Will Boulder’s Flagstaff climb become the UPCC’s Alpe d’Huez?
At the Tossa Restaurant in Boulder last night, Tom Danielson said the USA Pro Cycling Challenge (UPCC), “needs a mountain-top finish, and we need it on Flagstaff.” He mentioned several reasons why a finish on this popular and difficult ascent in Boulder would please everyone, including the convenient Starbuck’s location at the bottom of the climb.
Danielson likes his coffee, but he doesn’t need any caffeine. He’s already totally buzzed by what lies ahead next August.
Danielson, who finished fourth in the UPCC in 2011 and rides for Team Garmin-Cervélo, appeared at Tossa to mingle with fans. He also joined Boulder local organizing committee (LOC) members and city and UPCC officials at the restaurant to celebrate Boulder’s first-time selection as a UPCC host city.
The next to last stage of the 2012 race ends in Boulder on August 25th, but the finish location hasn’t been decided.
Racing from Durango to Boulder
The UPCC will begin in Durango on August 20th. Danielson attended Fort Lewis College there, and he lived in Durango before moving to Boulder. He’s ecstatic about racing in these two places he’s called home, and at Tossa jokingly referred to the selection of both cities to host the UPCC as “part of my plan to win” in 2012. If he couldn’t win in 2012, he said, “then maybe the next year the race will have to stop in Connecticut.” Danielson grew up in East Lyme, Connecticut.
The stage ending in Boulder will depart from Golden. Golden hosted the start of the final stage in the 2011 UPCC. Extraordinary attendance at the Golden start prompted many — even experienced guys in the pro peloton — to describe the crowds that morning as rivaling any they had seen while racing around the world, even at the Tour de France.
“Golden to Boulder is going to be scary big,” race CEO and co-chairman Shawn Hunter said, at Tossa. He’s betting it might be the most well attended stage of the 2012 race, possibly exceeding the final day’s time trial in Denver.
But Hunter expects large crowds in Durango on stage 1, too. “I think the crowds in Durango will astound everyone,” he said. Durango’s cycling culture runs deep across many of the sport’s disciplines. Danielson said, “You have people road biking, mountain biking, cyclocross, track racing; there’s a nice BMX community. Everyone down there is passionate about cycling. It will be an insane crowd.”
Danielson has talked to the committee in Durango and would enjoy a start there that incorporates his alma mater. Hunter mentioned the UPCC considered compelling bids from both Grand Junction and Durango. Conversations with Danielson about starting the race in Durango helped sway the UPCC to select it over Grand Junction as the overall start of the 2012 event.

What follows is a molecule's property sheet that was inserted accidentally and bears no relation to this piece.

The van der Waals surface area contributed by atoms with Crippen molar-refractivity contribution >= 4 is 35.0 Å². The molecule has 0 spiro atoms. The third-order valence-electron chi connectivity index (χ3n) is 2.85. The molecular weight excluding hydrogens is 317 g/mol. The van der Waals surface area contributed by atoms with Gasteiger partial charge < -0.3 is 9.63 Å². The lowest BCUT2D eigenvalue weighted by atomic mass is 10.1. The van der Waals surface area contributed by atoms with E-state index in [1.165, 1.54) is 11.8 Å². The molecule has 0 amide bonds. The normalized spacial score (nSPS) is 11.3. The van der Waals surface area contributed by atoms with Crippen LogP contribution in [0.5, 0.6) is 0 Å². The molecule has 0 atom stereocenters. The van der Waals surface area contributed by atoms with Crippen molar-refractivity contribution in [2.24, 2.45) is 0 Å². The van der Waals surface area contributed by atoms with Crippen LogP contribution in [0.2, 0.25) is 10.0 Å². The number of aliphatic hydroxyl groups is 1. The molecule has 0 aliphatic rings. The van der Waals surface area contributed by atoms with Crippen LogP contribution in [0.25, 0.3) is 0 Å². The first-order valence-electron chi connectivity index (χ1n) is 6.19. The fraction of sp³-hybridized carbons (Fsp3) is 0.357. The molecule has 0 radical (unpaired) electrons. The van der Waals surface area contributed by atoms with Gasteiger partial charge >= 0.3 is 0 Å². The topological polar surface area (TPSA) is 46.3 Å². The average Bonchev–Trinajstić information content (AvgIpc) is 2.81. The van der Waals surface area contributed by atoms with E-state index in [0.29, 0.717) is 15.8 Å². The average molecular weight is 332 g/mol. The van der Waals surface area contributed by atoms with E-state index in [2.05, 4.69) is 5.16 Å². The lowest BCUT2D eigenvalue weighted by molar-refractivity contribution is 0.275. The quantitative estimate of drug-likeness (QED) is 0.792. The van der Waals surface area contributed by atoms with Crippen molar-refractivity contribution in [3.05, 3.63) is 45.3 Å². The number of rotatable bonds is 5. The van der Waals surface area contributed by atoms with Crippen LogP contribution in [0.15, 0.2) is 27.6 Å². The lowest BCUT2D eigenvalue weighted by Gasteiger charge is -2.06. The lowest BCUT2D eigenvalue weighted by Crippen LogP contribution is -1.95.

Why the race needs Flagstaff
Will Danielson, as well as many Boulderites and other pro-cycling fans, get their wish for a Flagstaff finish? When asked about the chances for ending the stage there versus downtown, Barry Siff, co-chair of the Boulder LOC, said the final decision lies with the race organization. “We’d love to see a Flagstaff finish, but it’s all up for discussion,” Siff said. “In January, February, we’ll look at routes with the race organization. We’ll need to involve downtown Boulder for sure. No matter where it ends, Boulder will come out in droves.” Siff’s co-chair on the LOC is Andrew Shoemaker. Shoemaker owns a law firm in Boulder. Siff has experience in sports event organization through 5430 Sports which he previously owned.
Danielson said at Tossa that Flagstaff is one of the hardest climbs he’s ever ridden. He described the climb as unique in the state. Unlike most Colorado roads which rise gradually, Flagstaff challenges riders with grade changes and a degree of steepness at the bottom and top other climbs don’t offer. Average gradient for the Flagstaff climb can vary depending on start and end points; one rider pegs it at 8.5% with a maximum grade of almost 13%.
The UPCC, “needs a stage finish that’s our Alpe d’Huez, the one climb that everyone associates with the race and wants to keep coming back to see, like Brasstown Bald in Tour de Georgia. That’s what makes memories for fans, spectators, sponsors,” Danielson said. He believes the entire peloton would be disappointed if there isn’t a mountain-top finish. Compared to ending a stage after a descent, he said, “We all love to finish on top of a mountain.”
The crowds along Flagstaff will exceed those attending a flatter finish because, Danielson said, “Everyone knows a mountain-top finish will be a defining moment in the race. I just get goosebumps thinking about how many people will be on the side of that road.”